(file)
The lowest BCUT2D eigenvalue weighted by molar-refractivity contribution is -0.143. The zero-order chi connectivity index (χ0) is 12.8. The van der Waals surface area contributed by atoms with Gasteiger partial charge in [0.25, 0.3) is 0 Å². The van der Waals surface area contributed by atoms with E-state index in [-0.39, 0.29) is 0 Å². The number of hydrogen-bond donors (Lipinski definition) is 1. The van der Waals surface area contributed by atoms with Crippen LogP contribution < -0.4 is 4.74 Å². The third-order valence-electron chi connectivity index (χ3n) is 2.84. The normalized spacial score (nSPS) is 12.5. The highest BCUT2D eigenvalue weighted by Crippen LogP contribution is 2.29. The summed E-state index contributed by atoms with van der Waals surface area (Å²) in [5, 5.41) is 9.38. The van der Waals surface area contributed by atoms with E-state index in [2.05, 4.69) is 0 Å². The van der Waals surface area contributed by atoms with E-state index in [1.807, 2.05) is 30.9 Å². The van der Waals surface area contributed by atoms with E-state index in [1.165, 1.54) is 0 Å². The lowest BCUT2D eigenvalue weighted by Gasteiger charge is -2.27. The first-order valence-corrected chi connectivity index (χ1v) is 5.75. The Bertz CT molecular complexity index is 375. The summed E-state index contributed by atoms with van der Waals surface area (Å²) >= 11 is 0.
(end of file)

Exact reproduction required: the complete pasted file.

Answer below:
The lowest BCUT2D eigenvalue weighted by molar-refractivity contribution is -0.143. The zero-order chi connectivity index (χ0) is 12.8. The van der Waals surface area contributed by atoms with Gasteiger partial charge in [0.25, 0.3) is 0 Å². The van der Waals surface area contributed by atoms with E-state index in [-0.39, 0.29) is 0 Å². The number of hydrogen-bond donors (Lipinski definition) is 1. The van der Waals surface area contributed by atoms with Crippen LogP contribution < -0.4 is 4.74 Å². The third-order valence-electron chi connectivity index (χ3n) is 2.84. The normalized spacial score (nSPS) is 12.5. The highest BCUT2D eigenvalue weighted by Crippen LogP contribution is 2.29. The summed E-state index contributed by atoms with van der Waals surface area (Å²) in [5, 5.41) is 9.38. The van der Waals surface area contributed by atoms with E-state index in [2.05, 4.69) is 0 Å². The van der Waals surface area contributed by atoms with E-state index in [1.807, 2.05) is 30.9 Å². The van der Waals surface area contributed by atoms with E-state index in [1.165, 1.54) is 0 Å². The lowest BCUT2D eigenvalue weighted by Gasteiger charge is -2.27. The first-order valence-corrected chi connectivity index (χ1v) is 5.75. The Bertz CT molecular complexity index is 375. The summed E-state index contributed by atoms with van der Waals surface area (Å²) >= 11 is 0.